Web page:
Resistance is not a crime: Lex Wotton must not do time!

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Support continues to swell for the campaign to force the dropping of all charges against

Lex Wotton, the respected Aboriginal community member accused of leading a riot on

Palm Island in 2004, following the death in custody of Mulrunji Doomadgee.

To the streets. On 5 April 2008 nearly 200 people marched through the streets of

Fitzroy, chanting “Queensland justice racist and rotten, drop all charges against Lex

Wotton.” The crowd assembled outside the Aboriginal Health Service for a rally chaired

by Yorta Yorta activist, David Dryden, and dispersed outside the Fitzroy Police Station.


Melbourne: April 5, 2008 rally demands that charges
against Lex Wotton be dropped.

Alison Thorne, speaking on behalf of the rally organiser, the Melbourne-based

Indigenous Social Justice Association (ISJA-Melb), reminded the crowd of events

surrounding the shocking death in custody. The arrest never should have happened, yet

45 minutes later a man was dead, his liver cleaved in two.

She added, “there’s nothing fair about a system where a white police officer, who

is directly responsible for the death of a Black man who never should have been in

custody in the first place, walks free. And, there is nothing fair about a system where a

community leader who takes part in a completely justified act of anti-racist resistance is

charged with riot with destruction and faces up to 10 years jail!”

Inala Cooper-Dodson, a proud Yawuru woman from the Kimberley in Western Australia,

also addressed the rally. She is the daughter of Mick Dodson, a Commissioner from the

Royal Commission into Aboriginal Deaths in Custody. She described how the many

detailed recommendations of this inquiry are still not being fully implemented and

characterised the ongoing deaths in custody as “genocide.”

Cooper-Dodson argued that singling out Lex Wotton is “aimed at intimidating all future

opposition to racist persecution.” She concluded that justice for Mulrunji must also

“bring justice for those who protested his death in custody.”

The final speaker was Dave Cushion, Assistant Secretary of the Victorian Branch of

the Maritime Union Australia (MUA). Cushion described the MUA’s support for the

battle by Aboriginal workers to win back stolen wages, adding that the union is now also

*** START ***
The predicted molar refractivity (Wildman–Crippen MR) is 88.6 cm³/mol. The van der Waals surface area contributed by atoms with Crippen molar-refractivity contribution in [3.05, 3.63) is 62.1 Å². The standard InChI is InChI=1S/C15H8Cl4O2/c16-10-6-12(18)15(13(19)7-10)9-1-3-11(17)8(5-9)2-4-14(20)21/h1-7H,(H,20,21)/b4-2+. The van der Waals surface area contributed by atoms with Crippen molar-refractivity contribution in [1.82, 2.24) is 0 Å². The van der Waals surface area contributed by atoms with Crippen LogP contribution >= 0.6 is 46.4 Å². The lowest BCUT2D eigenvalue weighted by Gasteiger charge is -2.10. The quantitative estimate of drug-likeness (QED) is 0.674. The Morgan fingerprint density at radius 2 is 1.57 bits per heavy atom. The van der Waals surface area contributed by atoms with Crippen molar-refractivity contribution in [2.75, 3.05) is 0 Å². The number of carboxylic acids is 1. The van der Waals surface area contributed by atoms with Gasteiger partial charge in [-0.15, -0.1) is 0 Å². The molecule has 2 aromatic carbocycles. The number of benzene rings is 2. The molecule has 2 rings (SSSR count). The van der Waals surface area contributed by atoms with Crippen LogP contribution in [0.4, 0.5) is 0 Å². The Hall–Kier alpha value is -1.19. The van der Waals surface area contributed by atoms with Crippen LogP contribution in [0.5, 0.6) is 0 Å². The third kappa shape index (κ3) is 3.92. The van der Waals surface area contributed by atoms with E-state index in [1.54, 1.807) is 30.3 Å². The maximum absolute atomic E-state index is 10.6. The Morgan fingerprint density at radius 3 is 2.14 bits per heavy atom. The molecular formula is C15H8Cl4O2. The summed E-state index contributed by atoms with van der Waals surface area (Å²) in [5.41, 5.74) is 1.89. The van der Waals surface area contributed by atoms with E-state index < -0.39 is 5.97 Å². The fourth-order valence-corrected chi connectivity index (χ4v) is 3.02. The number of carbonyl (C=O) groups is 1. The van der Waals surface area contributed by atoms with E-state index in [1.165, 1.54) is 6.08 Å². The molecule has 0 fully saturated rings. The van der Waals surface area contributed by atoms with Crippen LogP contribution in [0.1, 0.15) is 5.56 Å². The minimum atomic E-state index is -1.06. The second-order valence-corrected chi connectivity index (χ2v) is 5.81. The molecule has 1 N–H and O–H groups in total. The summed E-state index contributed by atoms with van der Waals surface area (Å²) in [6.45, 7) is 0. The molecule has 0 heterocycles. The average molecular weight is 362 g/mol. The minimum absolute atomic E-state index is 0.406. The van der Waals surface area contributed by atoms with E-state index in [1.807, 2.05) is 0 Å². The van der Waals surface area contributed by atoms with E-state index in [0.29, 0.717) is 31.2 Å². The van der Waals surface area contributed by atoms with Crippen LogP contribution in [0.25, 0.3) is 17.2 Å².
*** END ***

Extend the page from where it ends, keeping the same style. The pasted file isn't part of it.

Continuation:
campaigning to win back “stolen justice.” He called the charges against Lex a “hideous

miscarriage of justice” and pledged ongoing support by the MUA.

And the bookshops. The ongoing struggle to both get the charges against Wotton

dropped and get some justice for the Palm Island community has also got the presses

rolling. Two books exposing the truth behind the Palm Island story have been published

this year.

The first, Gone for a Song published by ABC books, is by journalist Jeff Waters.

He uncovers with breadth and depth, Mulrunji’s contentious arrest and the botched

investigations and the legal and political scandals that followed. Waters argues that

the full implications of the case remain unresolved. He asserts that there is important

secret evidence, the subject of an ongoing court non-publication order. The book is a

scathing critique on Australia’s police and judicial system. Waters discovers not only a

problematic investigation, but also a community reeling from yet another blow in a long

line of injustices.

The second, published by Penguin, is The Tall Man by Chloe Hooper. Hooper won

a Walkley Award for an essay of the same title, which she used as a sketch for the

early part of the book. Hooper spent a great deal of time on Palm Island with bereaved

members of the Doomadgee family and the distressed and angry community. She said,

“I’d hear stories and see things that I found horrifying.” She adds that people are living

with “a level of trauma difficult to understand.”

Both books will help ensure that the Queensland government will not be allowed to

quietly bury this struggle. The movement remains mobilised and determined. Ensuring

that the charge of riot with destruction against Lex Wotton is tossed out remains a key

priority.

And the meeting halls. We have only a few months before Lex faces court and charges

that, if upheld, could see him jailed. A preliminary court hearing moved the date of the

trial from April 21 to October 6. A huge national solidarity convergence will take place in

Brisbane in the lead-up to the new trial date.

In August, ISJA-Melb is organising a Victorian speaking tour for Lex Wotton to tell

his story and further strengthen the campaign. Wotton will address unions, workplace

meetings, campus events, media and community gatherings. A huge benefit evening,

featuring a speech by Lex and an array of performers donating their talents, will take

place on Saturday 9 August at the MUA Hall in West Melbourne. To contribute to the

success of this solidarity tour, contact ISJA-Melb on 9388-0062.

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